The Bad

According to the Origins website:

All attendees, exhibitors, gamemasters, event organizers, volunteers and event staff will HAVE TO wear a mask while indoors unless actively eating or drinking in designated areas.

A lovely idea, but this was not enforced in the slightest. When I arrived and got in line to show my proof of vaccination (also required), the person in front of me didn’t have a mask on. We went by several volunteers who didn’t say anything until I mentioned it. Apparently, this person didn’t have a mask to wear. I saw many, many dick noses (explanation below if you aren’t familiar with the term). I also saw plenty of people with masks under their chins or without masks entirely. When I asked one person to put a mask on, he said he didn’t realize that masks were required. When another was asked, he requested that everyone “suck his ass” as he stormed off.

I spoke with a volunteer about the lack of masks on vendors in some booths, and she called it in. I later spoke with the same volunteer and got to speak with the head security person, who went and asked them to put their masks on. They did until the security person left, then they were back off. So if you want to support companies like Crystal Caste, feel free, but I won’t be buying anything from them again. I saw one employee blow his nose, toss the tissue, and then just carry on. No sanitizer, no mask, no respect.

To those who say “The rest of the city doesn’t require it” ⁠— that’s fine. The rest of the city doesn’t require you to have an Origins badge or to peace bond your weapons.

To those who say “The vaccine and masks don’t stop 100% of COVID” ⁠— you’re right, but they help prevent and can lessen effects if you do catch it.

I recognize that I’m more sensitive than the average person when it comes to the pandemic. My partner is immunocompromised. My daughter can’t get the vaccine. If either of them get COVID, it could kill them. I went to Origins under the impression that “Masks required” meant just that.

To the folks who attended and flagrantly removed your masks or didn’t wear them much at all, your self-centered attitude is awful and you should be ashamed.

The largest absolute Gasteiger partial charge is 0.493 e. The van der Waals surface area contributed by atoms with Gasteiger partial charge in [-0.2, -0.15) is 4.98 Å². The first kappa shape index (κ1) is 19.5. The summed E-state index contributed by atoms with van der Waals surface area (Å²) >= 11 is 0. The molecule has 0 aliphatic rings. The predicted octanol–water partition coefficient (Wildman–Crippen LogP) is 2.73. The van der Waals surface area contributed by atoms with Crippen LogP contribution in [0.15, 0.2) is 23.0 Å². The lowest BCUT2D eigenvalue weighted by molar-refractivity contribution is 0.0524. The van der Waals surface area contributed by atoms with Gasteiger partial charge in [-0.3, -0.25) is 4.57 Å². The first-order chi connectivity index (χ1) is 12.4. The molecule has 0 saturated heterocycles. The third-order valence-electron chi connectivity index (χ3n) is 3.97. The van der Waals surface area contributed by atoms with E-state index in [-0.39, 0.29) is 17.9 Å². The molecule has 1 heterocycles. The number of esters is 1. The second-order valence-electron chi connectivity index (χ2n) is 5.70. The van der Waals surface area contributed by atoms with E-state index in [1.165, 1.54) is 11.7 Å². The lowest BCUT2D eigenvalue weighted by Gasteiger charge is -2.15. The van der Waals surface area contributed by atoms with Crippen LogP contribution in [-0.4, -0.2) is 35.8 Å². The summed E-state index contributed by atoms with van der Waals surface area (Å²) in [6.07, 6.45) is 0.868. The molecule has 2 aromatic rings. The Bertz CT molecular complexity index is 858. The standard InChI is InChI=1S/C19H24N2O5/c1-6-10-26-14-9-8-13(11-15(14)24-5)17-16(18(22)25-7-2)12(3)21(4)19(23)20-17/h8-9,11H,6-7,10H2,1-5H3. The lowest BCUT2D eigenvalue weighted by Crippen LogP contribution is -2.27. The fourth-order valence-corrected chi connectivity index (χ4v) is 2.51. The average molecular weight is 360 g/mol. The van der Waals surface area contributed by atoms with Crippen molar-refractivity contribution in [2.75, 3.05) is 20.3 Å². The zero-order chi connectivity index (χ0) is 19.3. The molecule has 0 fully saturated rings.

To the folks who removed their masks for photos, please understand that to someone like me who has to deal with a larger risk, you’re giving your photo op a higher priority than the safety of anyone who is at risk or knows someone who is at risk.

To the folks who don’t see what the big deal is, I don’t know how to help you see that a million Americans dead isn’t worth your freedom to not wear a mask.

To GAMA and all those who were supposed to be responsible for mask enforcement, I hope you reconsider in the future and do better. This was a clusterfuck and there’s no other word for it. You chose to require masks to help keep people safe, “based on concerns from GAMA members, exhibitors, GMs and attendees, as well as an upward trend in the pandemic, it reinstated the mask requirement,” but when it came time to actually enforce your decision, you did nothing. Your social media was filled with photos of people without masks on. Your post about thanking your volunteers has most of them without masks. This is ignorance, stupidity, and pure disrespect for the very people you said you were trying to protect.

If you were at Origins and you saw the mask rules not being enforced, please let them know. If you didn’t go to Origins because of concerns, please let them know so they understand how much this can impact them. GAMA clearly doesn’t care about the people, just the money, so let’s make them pay attention. If you went to Origins and now have tested positive for COVID, please make sure they know.

When I planned to go to Origins, I made a calculated risk. The benefits of seeing my friends and supporting the hobby outweighed the concerns of the pandemic. When I arrived, it was clear that GAMA and many attendees don’t care about other people or the rules. Trusting GAMA is not a mistake I plan on making again.